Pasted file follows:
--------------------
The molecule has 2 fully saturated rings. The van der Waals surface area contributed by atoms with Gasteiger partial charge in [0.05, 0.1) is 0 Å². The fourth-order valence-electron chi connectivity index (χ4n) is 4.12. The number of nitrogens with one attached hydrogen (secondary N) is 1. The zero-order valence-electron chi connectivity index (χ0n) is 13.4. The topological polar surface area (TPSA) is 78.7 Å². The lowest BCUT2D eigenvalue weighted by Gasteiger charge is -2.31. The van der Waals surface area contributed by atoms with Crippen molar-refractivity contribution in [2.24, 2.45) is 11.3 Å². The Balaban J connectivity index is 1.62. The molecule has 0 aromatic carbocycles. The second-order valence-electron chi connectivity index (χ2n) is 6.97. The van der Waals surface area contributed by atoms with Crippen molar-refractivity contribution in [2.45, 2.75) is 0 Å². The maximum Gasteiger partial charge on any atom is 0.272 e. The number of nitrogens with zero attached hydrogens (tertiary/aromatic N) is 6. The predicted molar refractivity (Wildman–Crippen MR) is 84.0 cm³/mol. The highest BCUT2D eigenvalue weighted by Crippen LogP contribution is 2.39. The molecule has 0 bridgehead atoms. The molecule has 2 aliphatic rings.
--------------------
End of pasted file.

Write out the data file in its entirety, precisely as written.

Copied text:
The molecule has 2 fully saturated rings. The van der Waals surface area contributed by atoms with Gasteiger partial charge in [0.05, 0.1) is 0 Å². The fourth-order valence-electron chi connectivity index (χ4n) is 4.12. The number of nitrogens with one attached hydrogen (secondary N) is 1. The zero-order valence-electron chi connectivity index (χ0n) is 13.4. The topological polar surface area (TPSA) is 78.7 Å². The lowest BCUT2D eigenvalue weighted by Gasteiger charge is -2.31. The van der Waals surface area contributed by atoms with Crippen molar-refractivity contribution in [2.24, 2.45) is 11.3 Å². The Balaban J connectivity index is 1.62. The molecule has 0 aromatic carbocycles. The second-order valence-electron chi connectivity index (χ2n) is 6.97. The van der Waals surface area contributed by atoms with Crippen molar-refractivity contribution in [2.45, 2.75) is 0 Å². The maximum Gasteiger partial charge on any atom is 0.272 e. The number of nitrogens with zero attached hydrogens (tertiary/aromatic N) is 6. The predicted molar refractivity (Wildman–Crippen MR) is 84.0 cm³/mol. The highest BCUT2D eigenvalue weighted by Crippen LogP contribution is 2.39. The molecule has 0 bridgehead atoms. The molecule has 2 aliphatic rings.